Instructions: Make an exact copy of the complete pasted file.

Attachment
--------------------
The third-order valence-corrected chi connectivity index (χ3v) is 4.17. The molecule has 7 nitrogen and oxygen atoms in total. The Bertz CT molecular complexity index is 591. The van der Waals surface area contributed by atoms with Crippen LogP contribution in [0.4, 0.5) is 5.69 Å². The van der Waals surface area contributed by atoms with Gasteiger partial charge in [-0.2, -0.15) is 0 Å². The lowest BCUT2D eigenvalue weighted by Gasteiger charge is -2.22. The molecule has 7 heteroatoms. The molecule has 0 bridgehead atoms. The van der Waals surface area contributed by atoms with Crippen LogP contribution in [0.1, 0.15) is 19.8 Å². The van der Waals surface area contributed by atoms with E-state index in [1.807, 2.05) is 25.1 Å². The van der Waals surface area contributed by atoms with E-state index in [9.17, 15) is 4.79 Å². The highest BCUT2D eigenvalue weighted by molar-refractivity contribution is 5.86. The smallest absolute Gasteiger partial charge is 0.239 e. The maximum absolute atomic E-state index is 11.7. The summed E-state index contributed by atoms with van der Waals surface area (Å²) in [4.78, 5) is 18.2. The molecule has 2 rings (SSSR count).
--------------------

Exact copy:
The third-order valence-corrected chi connectivity index (χ3v) is 4.17. The molecule has 7 nitrogen and oxygen atoms in total. The Bertz CT molecular complexity index is 591. The van der Waals surface area contributed by atoms with Crippen LogP contribution in [0.4, 0.5) is 5.69 Å². The van der Waals surface area contributed by atoms with Gasteiger partial charge in [-0.2, -0.15) is 0 Å². The lowest BCUT2D eigenvalue weighted by Gasteiger charge is -2.22. The molecule has 7 heteroatoms. The molecule has 0 bridgehead atoms. The van der Waals surface area contributed by atoms with Crippen LogP contribution in [0.1, 0.15) is 19.8 Å². The van der Waals surface area contributed by atoms with E-state index in [1.807, 2.05) is 25.1 Å². The van der Waals surface area contributed by atoms with E-state index in [9.17, 15) is 4.79 Å². The highest BCUT2D eigenvalue weighted by molar-refractivity contribution is 5.86. The smallest absolute Gasteiger partial charge is 0.239 e. The maximum absolute atomic E-state index is 11.7. The summed E-state index contributed by atoms with van der Waals surface area (Å²) in [4.78, 5) is 18.2. The molecule has 2 rings (SSSR count).